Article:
Anne Marie Almasi got her start in the construction business when she was 20 years old — and nine months pregnant.
The company, Almasi Contractors, belonged to her husband's family, and her father-in-law pulled her into the business after she'd already taken maternity leave from another job at the state Board of Education.
“I don't know what my father-in-law saw in me. I don't know exactly how it happened,” she said with a laugh. “I really have racked my brain about that.”
Almasi's baby came 22 days later, which gave her a bit of time to get settled in the new job, where her first role was to maintain the company's ledger and handwrite addresses on all invoicing. She took a brief maternity leave when her daughter finally came, though now she can't remember how long she was away.
What she does remember is that she never fully left.
“When you are involved in a family business, it's 24/7, whether (you're) physically there or not,” Almasi said in an e-mail.
As the Woodbridge-based company grew and expanded, Almasi, too, has advanced. Now she is the president of Almasi Companies, a side business she launched in 2002 specializing in soil remediation and utility installation, and oversees all aspects of day-to-day operations. Her daughter, the one Almasi was pregnant with when she first started, is now nine months pregnant and coming to work at the family business every day.
Although her story is one of tremendous success, Almasi said the journey to that point was tough, in large part because of her gender. For much of her 38 years in construction, she has been a woman in a man's world, she said.
“If I quoted some of the things that the men said to me, that wouldn't be nice,” Almasi said. “Until they learned there was substance behind the appearance, it was difficult.”
Almasi was in good company within the walls of her family's business. But outside the office was a different story. During the early part of her career, Almasi said she often looked up during meetings to find that she was the lone woman in attendance.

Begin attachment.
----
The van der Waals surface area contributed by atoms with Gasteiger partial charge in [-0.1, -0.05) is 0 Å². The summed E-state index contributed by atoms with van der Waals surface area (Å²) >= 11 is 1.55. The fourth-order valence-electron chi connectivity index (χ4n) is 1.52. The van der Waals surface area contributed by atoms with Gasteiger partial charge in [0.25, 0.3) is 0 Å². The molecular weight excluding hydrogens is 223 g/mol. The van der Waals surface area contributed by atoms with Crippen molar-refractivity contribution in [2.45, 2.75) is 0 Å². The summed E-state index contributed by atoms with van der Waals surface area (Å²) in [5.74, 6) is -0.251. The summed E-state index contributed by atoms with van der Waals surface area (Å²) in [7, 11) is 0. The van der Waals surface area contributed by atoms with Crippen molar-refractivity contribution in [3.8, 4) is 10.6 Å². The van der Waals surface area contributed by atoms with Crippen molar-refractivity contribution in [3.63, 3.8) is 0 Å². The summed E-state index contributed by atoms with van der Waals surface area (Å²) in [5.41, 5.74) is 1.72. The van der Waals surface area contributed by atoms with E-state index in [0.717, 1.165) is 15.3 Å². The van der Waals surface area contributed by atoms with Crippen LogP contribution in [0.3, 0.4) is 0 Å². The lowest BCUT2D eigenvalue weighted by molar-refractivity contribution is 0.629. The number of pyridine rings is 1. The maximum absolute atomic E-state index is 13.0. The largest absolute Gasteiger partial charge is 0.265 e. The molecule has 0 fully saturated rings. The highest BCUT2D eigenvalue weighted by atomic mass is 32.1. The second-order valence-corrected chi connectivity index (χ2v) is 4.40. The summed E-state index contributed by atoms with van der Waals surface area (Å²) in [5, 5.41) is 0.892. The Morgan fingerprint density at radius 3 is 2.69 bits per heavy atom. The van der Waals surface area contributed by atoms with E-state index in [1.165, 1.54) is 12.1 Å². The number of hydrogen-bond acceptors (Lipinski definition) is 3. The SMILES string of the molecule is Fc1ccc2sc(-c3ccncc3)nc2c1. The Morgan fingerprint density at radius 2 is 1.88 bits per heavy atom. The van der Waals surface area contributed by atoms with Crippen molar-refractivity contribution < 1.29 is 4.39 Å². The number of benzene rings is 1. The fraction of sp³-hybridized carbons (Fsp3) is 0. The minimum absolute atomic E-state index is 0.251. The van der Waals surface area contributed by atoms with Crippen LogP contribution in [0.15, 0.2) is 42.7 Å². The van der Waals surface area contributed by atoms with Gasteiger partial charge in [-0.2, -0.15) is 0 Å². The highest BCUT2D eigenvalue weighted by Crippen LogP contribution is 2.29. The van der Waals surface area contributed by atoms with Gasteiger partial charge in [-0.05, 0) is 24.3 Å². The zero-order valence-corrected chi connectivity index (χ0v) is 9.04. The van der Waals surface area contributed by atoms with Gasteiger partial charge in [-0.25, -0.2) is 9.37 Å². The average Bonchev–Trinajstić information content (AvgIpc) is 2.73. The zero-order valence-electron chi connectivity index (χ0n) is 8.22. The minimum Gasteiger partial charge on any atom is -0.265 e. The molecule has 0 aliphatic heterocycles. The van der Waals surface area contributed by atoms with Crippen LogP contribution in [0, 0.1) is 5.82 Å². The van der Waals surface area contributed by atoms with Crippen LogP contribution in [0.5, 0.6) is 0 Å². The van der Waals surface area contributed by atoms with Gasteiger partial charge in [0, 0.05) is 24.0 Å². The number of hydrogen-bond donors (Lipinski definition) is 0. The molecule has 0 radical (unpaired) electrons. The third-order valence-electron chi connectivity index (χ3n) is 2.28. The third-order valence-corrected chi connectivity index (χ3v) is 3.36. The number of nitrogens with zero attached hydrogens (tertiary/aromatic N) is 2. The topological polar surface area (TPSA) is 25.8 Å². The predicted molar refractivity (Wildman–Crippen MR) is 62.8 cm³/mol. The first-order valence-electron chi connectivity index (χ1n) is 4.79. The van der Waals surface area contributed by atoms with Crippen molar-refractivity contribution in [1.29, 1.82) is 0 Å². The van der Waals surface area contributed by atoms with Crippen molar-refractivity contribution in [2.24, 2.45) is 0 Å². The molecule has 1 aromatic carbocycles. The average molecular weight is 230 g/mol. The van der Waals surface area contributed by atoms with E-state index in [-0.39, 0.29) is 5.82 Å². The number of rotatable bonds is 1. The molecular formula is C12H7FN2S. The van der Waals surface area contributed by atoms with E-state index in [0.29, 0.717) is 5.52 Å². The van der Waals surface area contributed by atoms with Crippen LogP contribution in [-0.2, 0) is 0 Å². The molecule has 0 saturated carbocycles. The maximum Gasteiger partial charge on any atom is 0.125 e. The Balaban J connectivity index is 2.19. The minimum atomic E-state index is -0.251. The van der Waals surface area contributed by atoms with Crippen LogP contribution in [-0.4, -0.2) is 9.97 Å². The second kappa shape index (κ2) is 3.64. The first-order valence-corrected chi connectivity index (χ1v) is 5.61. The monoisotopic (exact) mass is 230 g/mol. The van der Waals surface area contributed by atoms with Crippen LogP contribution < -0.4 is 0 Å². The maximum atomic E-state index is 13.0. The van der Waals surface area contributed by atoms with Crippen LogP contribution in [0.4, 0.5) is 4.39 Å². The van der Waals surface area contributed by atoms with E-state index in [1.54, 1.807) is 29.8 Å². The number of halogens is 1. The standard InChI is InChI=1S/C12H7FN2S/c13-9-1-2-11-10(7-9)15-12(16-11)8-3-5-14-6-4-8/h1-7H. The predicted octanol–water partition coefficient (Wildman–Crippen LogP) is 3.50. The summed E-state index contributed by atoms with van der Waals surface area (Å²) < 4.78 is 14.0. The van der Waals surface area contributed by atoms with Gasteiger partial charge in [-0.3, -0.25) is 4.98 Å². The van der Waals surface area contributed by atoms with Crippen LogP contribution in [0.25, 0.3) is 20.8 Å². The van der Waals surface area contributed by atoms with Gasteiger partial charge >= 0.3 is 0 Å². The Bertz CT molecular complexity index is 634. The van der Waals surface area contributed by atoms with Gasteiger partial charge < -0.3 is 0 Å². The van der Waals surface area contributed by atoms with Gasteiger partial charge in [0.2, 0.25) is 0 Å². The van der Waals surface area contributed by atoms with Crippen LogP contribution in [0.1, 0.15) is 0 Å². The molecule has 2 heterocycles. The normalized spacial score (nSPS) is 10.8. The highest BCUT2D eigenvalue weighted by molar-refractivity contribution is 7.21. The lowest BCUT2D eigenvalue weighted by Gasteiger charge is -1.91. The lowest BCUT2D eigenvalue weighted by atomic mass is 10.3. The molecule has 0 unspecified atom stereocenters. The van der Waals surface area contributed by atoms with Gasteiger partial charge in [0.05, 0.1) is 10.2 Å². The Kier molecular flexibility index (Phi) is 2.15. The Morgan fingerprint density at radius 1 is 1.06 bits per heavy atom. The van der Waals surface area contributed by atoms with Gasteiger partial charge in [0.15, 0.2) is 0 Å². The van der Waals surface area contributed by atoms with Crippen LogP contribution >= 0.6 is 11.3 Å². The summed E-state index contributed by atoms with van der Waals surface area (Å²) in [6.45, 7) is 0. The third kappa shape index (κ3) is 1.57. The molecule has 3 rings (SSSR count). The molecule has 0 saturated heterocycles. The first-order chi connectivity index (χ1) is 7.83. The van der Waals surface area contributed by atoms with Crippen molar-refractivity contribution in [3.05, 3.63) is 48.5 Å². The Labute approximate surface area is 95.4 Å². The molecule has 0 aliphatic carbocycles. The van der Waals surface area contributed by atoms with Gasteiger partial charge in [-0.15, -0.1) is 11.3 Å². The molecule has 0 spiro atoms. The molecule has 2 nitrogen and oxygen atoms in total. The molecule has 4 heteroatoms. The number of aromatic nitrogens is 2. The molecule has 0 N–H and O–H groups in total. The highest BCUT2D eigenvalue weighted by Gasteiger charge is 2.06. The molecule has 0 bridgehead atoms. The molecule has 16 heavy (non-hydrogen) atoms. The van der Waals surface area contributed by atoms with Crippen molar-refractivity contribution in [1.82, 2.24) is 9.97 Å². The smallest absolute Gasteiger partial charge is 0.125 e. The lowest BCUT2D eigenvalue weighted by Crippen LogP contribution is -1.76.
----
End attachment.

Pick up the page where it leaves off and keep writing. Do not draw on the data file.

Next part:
“Has that changed in the past five years, maybe 10 years? Absolutely. I'm still the minority, but maybe there will be 20 other women in the room,” Almasi said. “But you have to really know your stuff to stay in the room and get the work.”
Almasi said decades in the business have earned her the respect of her male peers. Her company now pulls in just under $10 million in annual revenue, with 30 full-time employees. Now that her status is firmly cemented, Almasi said she has turned her attention to helping the next generation of women in construction.
Almasi is a member of the New Jersey chapter of Professional Women in Construction, a national networking organization for women in her field. And she's partnered with the Woodbridge Chamber of Commerce to create the Women's Leadership Connection, which will offer a speaker series to teach women about goal-setting and designing a plan for success.
The first event will be held at 5:30 p.m. on Oct. 3 at the Colonia Country Club, in the Colonia section of Woodbridge.
“My goal,” she said, “is to really educate the women in construction so that maybe I can give them some tips on how to be recognized and not go through what we went through — to go out in the field and be treated the same as men.”
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